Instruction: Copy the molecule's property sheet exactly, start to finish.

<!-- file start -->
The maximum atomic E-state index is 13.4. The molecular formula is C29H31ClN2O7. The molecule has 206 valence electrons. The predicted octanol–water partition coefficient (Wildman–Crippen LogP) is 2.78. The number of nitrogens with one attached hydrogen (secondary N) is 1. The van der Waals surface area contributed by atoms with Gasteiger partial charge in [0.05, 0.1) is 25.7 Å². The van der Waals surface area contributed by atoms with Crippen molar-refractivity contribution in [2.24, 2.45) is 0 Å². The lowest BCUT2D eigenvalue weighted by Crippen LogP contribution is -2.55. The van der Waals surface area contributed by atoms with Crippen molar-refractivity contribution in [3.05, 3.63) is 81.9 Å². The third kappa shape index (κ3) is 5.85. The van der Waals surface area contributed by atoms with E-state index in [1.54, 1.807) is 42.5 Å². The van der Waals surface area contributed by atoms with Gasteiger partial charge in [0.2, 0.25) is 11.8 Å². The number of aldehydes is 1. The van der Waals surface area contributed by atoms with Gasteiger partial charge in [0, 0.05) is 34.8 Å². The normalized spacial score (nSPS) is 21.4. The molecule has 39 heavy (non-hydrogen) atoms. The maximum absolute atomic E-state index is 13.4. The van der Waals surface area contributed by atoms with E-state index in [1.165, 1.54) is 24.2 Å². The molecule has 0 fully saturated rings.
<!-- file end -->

The maximum atomic E-state index is 13.4. The molecular formula is C29H31ClN2O7. The molecule has 206 valence electrons. The predicted octanol–water partition coefficient (Wildman–Crippen LogP) is 2.78. The number of nitrogens with one attached hydrogen (secondary N) is 1. The van der Waals surface area contributed by atoms with Gasteiger partial charge in [0.05, 0.1) is 25.7 Å². The van der Waals surface area contributed by atoms with Crippen molar-refractivity contribution in [2.24, 2.45) is 0 Å². The lowest BCUT2D eigenvalue weighted by Crippen LogP contribution is -2.55. The van der Waals surface area contributed by atoms with Crippen molar-refractivity contribution in [3.05, 3.63) is 81.9 Å². The third kappa shape index (κ3) is 5.85. The van der Waals surface area contributed by atoms with E-state index in [1.54, 1.807) is 42.5 Å². The van der Waals surface area contributed by atoms with Gasteiger partial charge in [0.2, 0.25) is 11.8 Å². The number of aldehydes is 1. The van der Waals surface area contributed by atoms with Gasteiger partial charge in [0, 0.05) is 34.8 Å². The normalized spacial score (nSPS) is 21.4. The molecule has 39 heavy (non-hydrogen) atoms. The maximum absolute atomic E-state index is 13.4. The van der Waals surface area contributed by atoms with E-state index in [1.165, 1.54) is 24.2 Å². The molecule has 0 fully saturated rings.